Re: Elvis beyond the 50s.

Tue Oct 30, 2012 5:20 pm

As Doc pointed out - "It's fair to say by 1965 he didn't even try anymore. Fans all over the world were stunned, mystified, and saddened."


You are correct, we were :cry:

Re: Elvis beyond the 50s.

Tue Oct 30, 2012 10:59 pm

Chris Roberts wrote:As Doc pointed out - "It's fair to say by 1965 he didn't even try anymore. Fans all over the world were stunned, mystified, and saddened."


You are correct, we were :cry:

1968-70 must have felt like manna from Heaven.

Re: Elvis beyond the 50s.

Tue Oct 30, 2012 11:31 pm

Beauty School Dropout is not something I care about, but at least it's pretty witty. Elvis never did a witty movie song, the attempts at humour are all disastrous as far as I can recall.

Re: Elvis beyond the 50s.

Tue Oct 30, 2012 11:43 pm

King Volcano wrote:Beauty School Dropout is not something I care about, but at least it's pretty witty. Elvis never did a witty movie song, the attempts at humour are all disastrous as far as I can recall.

True, but what is truly peculiar is that this song from 1971's "Grease" was ruefully claimed as the focus of some kind of untoward praise on this forum, when the truth of the matter is it was praised by no one, and only ever brought up by the person who complained about it. Very odd.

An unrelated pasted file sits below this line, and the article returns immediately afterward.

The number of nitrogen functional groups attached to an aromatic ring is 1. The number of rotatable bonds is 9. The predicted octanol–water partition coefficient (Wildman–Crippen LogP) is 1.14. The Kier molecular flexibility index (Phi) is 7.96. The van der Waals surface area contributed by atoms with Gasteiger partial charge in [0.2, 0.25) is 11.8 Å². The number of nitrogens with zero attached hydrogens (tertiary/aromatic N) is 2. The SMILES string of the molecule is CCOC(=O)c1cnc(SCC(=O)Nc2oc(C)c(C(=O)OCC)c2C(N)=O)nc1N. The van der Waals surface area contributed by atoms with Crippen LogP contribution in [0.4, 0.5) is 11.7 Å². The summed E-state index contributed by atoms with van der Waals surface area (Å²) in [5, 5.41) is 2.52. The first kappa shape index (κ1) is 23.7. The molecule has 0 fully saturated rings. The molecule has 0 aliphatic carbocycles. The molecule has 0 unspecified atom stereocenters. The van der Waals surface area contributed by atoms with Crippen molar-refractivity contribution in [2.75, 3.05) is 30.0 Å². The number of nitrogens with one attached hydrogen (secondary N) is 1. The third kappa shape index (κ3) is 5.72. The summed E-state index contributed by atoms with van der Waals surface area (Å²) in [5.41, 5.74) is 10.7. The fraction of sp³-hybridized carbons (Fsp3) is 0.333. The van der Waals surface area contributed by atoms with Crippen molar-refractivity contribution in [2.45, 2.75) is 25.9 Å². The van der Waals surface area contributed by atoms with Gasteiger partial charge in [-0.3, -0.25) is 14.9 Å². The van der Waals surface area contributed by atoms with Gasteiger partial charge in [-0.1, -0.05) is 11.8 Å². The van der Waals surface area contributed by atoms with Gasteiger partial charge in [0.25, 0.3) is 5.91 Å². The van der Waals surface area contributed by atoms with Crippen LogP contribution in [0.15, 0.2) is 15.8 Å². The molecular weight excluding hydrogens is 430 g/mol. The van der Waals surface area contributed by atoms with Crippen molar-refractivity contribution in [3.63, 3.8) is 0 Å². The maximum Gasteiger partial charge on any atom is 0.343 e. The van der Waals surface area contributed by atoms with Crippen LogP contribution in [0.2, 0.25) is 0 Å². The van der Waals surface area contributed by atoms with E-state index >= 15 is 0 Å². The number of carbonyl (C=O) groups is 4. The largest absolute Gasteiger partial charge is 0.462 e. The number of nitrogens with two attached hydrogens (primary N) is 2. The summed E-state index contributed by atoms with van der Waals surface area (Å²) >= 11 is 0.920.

Re: Elvis beyond the 50s.

Wed Oct 31, 2012 12:49 am

drjohncarpenter wrote:
Chris Roberts wrote:As Doc pointed out - "It's fair to say by 1965 he didn't even try anymore. Fans all over the world were stunned, mystified, and saddened."


You are correct, we were :cry:

1968-70 must have felt like manna from Heaven.



It sure did. One of the most exciting times was watching the TV special for the first time with a couple of mates, I just couldn't take my eyes of the screen and you have to remember that there was no video or DVD, so we didn't know if we would ever see it again. We only had a black and white TV, as colour was only just beginning in 1968 in the UK, we always were several years behind the US :!: Watching that programme was like seeing the 50's Elvis all over again and after PHS, HS etc it was pure bliss.

The other great moment was playing the FEIM album for the first time, apart from the LP HGTA we hadn't had an album, excluding the golden record series, full of great tracks since PL in 1962. It truely was heaven, and in a couple of years I would get to see him live. :D

Re: Elvis beyond the 50s.

Wed Oct 31, 2012 1:10 am

Chris Roberts wrote:
drjohncarpenter wrote: